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COMMONWEALTH PENNSYLVANIA v. ROBERT MARK PLANK (04/04/84)

submitted: April 4, 1984.

COMMONWEALTH OF PENNSYLVANIA
v.
ROBERT MARK PLANK



No. 387 Harrisburg 1982, Appeal from the Judgment of Sentence October 29, 1982, in the Court of Common Pleas of York County, Criminal No. 1570 C.A. 1981.

COUNSEL

Richard K. Renn, Assistant Public Defender, York, for appellant.

Floyd P. Jones, Assistant District Attorney, York, for Commonwealth, appellee.

Wickersham, Olszewski and Hoffman, JJ.

Author: Olszewski

[ 329 Pa. Super. Page 448]

This appeal follows judgment of sentence for rape.*fn1 Appellant argues (1) the trial court erred when it refused to allow him to present an insanity defense; and (2) the prosecution failed to establish sufficient proof of forcible compulsion to sustain the jury's verdict of guilty of rape as a felony of the first degree.

The facts of rape are undisputed. Appellant entered the victim's home one Sunday morning. He threatened the woman, raped her and fled.

At trial, appellant attempted to introduce an insanity defense.*fn2 The court refused to allow the testimony to go to the jury.

At trial, appellant did not testify. The court did hear, in camera, the testimony of Dr. Stanley E. Schneider, a clinical psychologist, on the issue of appellant's alleged insanity.

The doctor testified that appellant suffered from a mental disorder, "an adjustment disorder with depressed mood and disturbance of conduct." He traced the illness to appellant's chronic abuse of alcohol. The disease manifests itself in alcoholic blackouts. Ingestion of alcohol results in periods during which appellant appears to be in control, but about which he can recall little if anything later.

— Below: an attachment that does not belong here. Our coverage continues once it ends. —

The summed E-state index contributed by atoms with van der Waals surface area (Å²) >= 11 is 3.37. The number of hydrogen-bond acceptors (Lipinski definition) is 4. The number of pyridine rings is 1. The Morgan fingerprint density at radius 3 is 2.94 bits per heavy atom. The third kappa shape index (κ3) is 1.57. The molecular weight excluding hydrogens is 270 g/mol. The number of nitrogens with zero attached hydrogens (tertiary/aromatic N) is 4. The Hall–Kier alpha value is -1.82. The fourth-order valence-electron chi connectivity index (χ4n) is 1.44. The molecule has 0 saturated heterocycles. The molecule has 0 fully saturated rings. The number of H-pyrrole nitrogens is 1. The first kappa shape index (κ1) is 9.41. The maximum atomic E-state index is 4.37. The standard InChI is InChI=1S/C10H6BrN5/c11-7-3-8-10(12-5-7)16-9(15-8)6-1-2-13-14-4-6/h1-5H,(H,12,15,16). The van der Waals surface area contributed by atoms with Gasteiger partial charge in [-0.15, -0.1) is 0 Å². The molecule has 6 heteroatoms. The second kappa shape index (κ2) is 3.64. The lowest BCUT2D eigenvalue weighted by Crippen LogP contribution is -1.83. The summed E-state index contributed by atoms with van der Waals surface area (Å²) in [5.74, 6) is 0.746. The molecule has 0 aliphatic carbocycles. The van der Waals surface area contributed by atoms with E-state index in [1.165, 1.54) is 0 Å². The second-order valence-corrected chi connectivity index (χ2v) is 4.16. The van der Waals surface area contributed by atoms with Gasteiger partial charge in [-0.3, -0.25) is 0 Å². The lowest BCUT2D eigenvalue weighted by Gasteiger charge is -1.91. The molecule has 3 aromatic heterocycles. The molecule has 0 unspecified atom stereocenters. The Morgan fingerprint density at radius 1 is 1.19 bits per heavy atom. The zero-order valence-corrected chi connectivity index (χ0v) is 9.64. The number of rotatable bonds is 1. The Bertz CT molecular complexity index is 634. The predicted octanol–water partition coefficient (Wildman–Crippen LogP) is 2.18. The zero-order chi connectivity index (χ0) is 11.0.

[ 329 Pa. Super. Page 449]

On the evening before the attack, appellant had fought with his wife. He spent the night drinking. Sunday morning at seven, he raped the victim. The doctor testified that he believed appellant did not understand the harmfulness of his actions at the time of the attack. Further, the doctor believed appellant could not completely understand the consequences of his actions at that time. Dr. Schneider felt appellant's reasoning was defective and his ability to control himself diminished. He testified that "but for" appellant's Saturday drinking, the Sunday rape would never have occurred.

The judge again refused to allow an insanity defense. A jury found appellant guilty of rape, a felony of the first degree. Timely post-verdict motions were filed, heard and denied. ...


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